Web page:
The long-running Total War series has gone in a wildly fictional direction with its latest entry Total War: Warhammer, but their core has always been sandbox games starting in a real historical setting. The “create your own history” aspect lets players create their own timelines, but all of the games have specific starting dates.
These starting dates are generally rooted in a time where multiple nations had a more or less equal chance to rise up and conquer, or at least close to an equal footing.
One of the best-received games in the series has been Shogun II, but the creators have always put in a fantastic effort on their Rome era games. Rome Total War was a defining entry in the series, and Total War Rome II was absolutely epic in scope, though it suffered from a staggering amount of bugs needing over a year to get to the point of being a truly great game.
One thing the Rome games do perfectly is to start the player in the absolute best time period for nearly any type of scenario to happen. Most historical eras in Europe had at least one dominant power, From Persia in its various forms to the Roman Empire. At the start of Rome, specifically the larger scale Rome II, there are limitless options and few outcomes would be surprising.
272 BCE is the chosen date for Rome II’s main campaign that has a map that spans from Scotland to the western fringes of India. The most important aspect of this start date is that Rome is completely primed to become the dominant power in the western Mediterranean, but they are far from the most powerful and quite vulnerable. In 272, the Romans had finally kicked Pyrrhus of Epirus out of Italy and subjugated the Samnites of the southern and central Apennines. All of central and southern Italy was theirs.
The only problem is their looming northern neighbors, the Etruscans who present an early challenge to the Romans trying to push northward to secure the rest of the peninsula. Carthage is present, but the Romans can’t simply dive into the Punic Wars without building their base of power. Italy can be easily invaded by sea if players don’t have a solid naval defense and a push to the Alps can leave Rome undefended.
In the east things seem quite unbalanced with the Egyptian (Ptolemaic Empire) and Seleucid Empires, but one can see that these factions are primed to fall. The Seleucid Empire was crumbling during this period, although it should be noted that regions like Persia and the beginnings of the Parthian Empire were not quite separate entities by 272 but the game does put them in a little early, one of the historical changes for start positions. The Seleucids are smaller than their glory days, but primed for reexpansion, especially into Mesopotamia.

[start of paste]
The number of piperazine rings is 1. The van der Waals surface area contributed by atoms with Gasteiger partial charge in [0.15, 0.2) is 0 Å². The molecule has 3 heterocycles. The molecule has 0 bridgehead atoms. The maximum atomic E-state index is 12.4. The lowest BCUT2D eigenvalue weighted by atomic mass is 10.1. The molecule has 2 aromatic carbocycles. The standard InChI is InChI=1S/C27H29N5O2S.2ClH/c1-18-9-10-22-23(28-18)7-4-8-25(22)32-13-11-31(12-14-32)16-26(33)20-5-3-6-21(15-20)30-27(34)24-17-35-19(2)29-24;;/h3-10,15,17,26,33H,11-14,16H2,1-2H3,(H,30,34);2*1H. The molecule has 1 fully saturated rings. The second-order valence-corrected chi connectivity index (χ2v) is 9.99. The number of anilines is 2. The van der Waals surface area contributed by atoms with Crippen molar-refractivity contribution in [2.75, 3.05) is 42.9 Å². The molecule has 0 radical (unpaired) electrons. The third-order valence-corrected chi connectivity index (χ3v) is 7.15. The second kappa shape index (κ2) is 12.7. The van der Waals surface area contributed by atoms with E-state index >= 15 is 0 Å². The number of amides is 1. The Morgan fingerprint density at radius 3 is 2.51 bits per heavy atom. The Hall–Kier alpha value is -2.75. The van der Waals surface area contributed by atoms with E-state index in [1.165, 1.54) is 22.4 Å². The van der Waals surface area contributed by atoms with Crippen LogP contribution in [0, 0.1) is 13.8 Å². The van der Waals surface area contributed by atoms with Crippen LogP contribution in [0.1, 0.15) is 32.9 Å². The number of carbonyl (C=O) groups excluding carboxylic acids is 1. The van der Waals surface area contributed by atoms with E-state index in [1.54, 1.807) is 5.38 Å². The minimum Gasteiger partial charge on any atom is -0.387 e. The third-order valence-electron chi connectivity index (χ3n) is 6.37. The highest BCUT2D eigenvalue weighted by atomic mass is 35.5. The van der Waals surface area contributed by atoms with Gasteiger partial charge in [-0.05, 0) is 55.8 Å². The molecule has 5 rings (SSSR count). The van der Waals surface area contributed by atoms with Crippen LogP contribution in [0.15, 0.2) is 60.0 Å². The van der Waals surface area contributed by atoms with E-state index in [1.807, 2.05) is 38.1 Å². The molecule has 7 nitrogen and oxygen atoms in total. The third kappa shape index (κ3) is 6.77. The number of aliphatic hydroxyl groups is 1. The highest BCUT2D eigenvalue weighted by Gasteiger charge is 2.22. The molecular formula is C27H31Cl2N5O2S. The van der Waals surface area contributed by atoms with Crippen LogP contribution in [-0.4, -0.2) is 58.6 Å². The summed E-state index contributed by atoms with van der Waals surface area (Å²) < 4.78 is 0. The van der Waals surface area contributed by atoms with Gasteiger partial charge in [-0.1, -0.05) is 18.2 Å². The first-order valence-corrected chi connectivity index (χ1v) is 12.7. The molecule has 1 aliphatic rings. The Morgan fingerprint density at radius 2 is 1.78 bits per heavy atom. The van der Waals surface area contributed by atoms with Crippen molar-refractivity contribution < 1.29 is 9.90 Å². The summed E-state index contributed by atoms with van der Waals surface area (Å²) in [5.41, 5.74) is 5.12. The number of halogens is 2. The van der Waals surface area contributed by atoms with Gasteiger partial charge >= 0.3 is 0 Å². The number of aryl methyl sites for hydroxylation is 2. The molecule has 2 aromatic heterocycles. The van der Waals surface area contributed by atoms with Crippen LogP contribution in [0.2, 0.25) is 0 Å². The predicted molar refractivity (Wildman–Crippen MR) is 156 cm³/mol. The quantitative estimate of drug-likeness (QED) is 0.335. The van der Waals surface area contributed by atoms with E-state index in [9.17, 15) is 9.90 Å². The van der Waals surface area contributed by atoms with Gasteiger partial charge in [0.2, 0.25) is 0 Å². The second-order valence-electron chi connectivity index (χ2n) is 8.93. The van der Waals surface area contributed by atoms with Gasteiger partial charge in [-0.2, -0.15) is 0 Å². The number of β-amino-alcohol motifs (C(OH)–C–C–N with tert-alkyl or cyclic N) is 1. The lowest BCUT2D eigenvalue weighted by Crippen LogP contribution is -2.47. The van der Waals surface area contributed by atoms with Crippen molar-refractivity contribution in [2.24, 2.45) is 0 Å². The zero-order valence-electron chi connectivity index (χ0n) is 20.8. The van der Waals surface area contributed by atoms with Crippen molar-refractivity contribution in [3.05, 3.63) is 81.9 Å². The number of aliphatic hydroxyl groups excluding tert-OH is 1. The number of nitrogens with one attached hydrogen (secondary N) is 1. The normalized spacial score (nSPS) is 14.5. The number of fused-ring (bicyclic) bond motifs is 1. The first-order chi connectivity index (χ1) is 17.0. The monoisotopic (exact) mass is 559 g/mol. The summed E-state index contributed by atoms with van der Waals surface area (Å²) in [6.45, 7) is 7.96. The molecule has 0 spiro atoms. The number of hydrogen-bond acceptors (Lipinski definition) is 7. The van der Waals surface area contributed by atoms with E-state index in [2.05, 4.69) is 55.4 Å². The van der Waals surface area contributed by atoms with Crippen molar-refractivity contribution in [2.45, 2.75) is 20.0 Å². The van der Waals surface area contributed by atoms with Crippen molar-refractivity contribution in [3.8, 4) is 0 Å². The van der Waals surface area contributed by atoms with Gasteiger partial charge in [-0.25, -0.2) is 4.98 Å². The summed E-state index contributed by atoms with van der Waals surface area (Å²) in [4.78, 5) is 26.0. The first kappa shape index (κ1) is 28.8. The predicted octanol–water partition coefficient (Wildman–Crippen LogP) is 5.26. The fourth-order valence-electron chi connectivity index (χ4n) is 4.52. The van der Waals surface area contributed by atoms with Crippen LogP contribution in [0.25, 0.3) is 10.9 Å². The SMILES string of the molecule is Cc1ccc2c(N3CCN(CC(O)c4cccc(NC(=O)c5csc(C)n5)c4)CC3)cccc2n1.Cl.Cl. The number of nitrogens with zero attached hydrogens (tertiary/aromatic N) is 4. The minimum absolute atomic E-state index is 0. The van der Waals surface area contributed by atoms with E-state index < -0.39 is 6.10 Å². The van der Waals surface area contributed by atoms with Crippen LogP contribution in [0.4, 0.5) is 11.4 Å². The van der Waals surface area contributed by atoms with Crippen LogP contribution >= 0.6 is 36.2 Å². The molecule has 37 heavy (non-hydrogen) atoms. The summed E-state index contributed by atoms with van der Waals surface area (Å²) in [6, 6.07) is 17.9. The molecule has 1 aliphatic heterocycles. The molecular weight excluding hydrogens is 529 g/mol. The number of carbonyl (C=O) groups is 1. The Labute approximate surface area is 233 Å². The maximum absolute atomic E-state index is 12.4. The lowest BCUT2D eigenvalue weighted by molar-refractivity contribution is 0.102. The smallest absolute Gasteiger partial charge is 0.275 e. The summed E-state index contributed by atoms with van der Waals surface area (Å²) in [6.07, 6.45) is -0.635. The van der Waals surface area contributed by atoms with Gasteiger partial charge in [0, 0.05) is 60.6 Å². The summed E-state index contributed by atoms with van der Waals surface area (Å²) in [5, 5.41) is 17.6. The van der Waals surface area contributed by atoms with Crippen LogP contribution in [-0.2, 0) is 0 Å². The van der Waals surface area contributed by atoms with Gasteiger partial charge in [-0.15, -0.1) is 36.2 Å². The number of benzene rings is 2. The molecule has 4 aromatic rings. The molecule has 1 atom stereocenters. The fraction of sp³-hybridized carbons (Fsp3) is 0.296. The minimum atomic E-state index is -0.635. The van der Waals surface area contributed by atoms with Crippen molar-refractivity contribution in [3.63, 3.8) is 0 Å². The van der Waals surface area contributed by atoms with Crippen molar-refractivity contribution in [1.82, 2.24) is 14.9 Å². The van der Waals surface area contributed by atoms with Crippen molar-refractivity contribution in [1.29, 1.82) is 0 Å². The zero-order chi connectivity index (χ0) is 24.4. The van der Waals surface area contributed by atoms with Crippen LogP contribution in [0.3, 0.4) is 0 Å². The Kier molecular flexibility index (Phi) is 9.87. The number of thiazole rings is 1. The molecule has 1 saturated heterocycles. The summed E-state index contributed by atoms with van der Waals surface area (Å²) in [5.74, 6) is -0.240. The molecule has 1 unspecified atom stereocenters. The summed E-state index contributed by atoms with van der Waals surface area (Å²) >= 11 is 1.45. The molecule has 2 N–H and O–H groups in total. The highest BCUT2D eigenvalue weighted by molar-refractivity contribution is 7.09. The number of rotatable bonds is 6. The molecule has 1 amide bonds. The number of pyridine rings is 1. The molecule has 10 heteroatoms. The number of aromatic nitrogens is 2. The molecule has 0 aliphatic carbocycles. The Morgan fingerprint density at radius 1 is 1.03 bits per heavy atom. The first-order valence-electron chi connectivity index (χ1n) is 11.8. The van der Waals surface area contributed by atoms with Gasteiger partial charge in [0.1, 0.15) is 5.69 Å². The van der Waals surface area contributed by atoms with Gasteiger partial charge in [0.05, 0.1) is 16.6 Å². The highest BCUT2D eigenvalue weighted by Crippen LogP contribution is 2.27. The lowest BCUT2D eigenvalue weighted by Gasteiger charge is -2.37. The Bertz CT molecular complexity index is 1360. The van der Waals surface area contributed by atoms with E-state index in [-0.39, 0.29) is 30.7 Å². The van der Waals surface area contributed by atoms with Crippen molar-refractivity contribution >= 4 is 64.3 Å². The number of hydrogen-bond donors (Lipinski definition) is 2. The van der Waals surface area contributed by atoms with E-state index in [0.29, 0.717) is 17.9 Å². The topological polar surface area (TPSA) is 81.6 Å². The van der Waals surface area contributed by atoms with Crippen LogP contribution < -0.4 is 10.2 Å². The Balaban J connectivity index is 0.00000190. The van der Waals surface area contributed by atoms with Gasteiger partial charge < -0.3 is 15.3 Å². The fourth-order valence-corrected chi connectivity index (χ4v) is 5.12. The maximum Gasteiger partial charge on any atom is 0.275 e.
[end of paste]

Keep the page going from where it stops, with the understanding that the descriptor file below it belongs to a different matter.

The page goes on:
Speaking of changes for gameplay, 272 was about as perfect of a start as you could get, but the developers still made multiple changes for game balance, as an enjoyable game takes preference over history. Thankfully, there are mods, such as one titled Vae Victis, that work tirelessly to make everything, including start positions, as accurate as possible. The mod makers nitpick every detail and the changes result in a stronger Rome and Seleucia and even weaker minor nations, but if you are a hardcore history nut, they add an extra layer of realism.
Egypt is a concentrated power, exerting full control over the northern Nile and east to Jerusalem, but the Seleucids keep them in check there. Long routes to the southern Nile make for tough conquests and desert tribes are ready to raid from Arabia and the Sahara.
Greece The Balkan Peninsula and Asia Minor are a wonderful mess. This is a time where a Gallic invasion halted in the center of modern-day Turkey and just settled down among the various Hellenic factions. Pontus and Bithynia are primed to make Asia Minor their home base to conquer the Mediterranean.
Macedonia takes a step back in power by 272 as they fell victim to the conquests of Pyrrhus, but by 272 they began to fight back and hold their own. Athens and Sparta are far removed from their glory days as the new powers loom over them to the north, but they can play nice in the diplomatic arenas and become wealthy enough through trade to strike northward with their still-effective hoplites.
Gaul and Germany are well represented. Multiple tribes fill up the whole region, making a fractured population, but each tribe can hold their own against an invasion, while the Greek colony of Massalia (Marseille) can trade, but can also strike out into Gaul or even northern Italy.
One of the great things about the Total War series is the mods. Players can get modifications that unlock all the various factions to be playable meaning that players can take ownership of even the most minor factions. Have a truly central Mediterranean Empire as Syracuse, or fight out of Arabia as one of the minor tribes, even revive Persia to its former glory. In total, there are over 100 factions in the base game, and any one of them can rise up as a regional power and go on to conquer the known world.
Starting a game and pressing on to the other side of the map is always entertaining. You might find that Athens actually whipped Macedon and Epirus to extend all the way to Germania. Rome could be growing an empire, but they could have been exterminated early by the Etruscans. One of the Spanish tribes like the Lusitanians could rise up and conquer all of Spain before you get there. The possibilities are endless and you are bound to run into countless cultures, units and fighting styles in any normal playthrough.
– all pictures provided by the author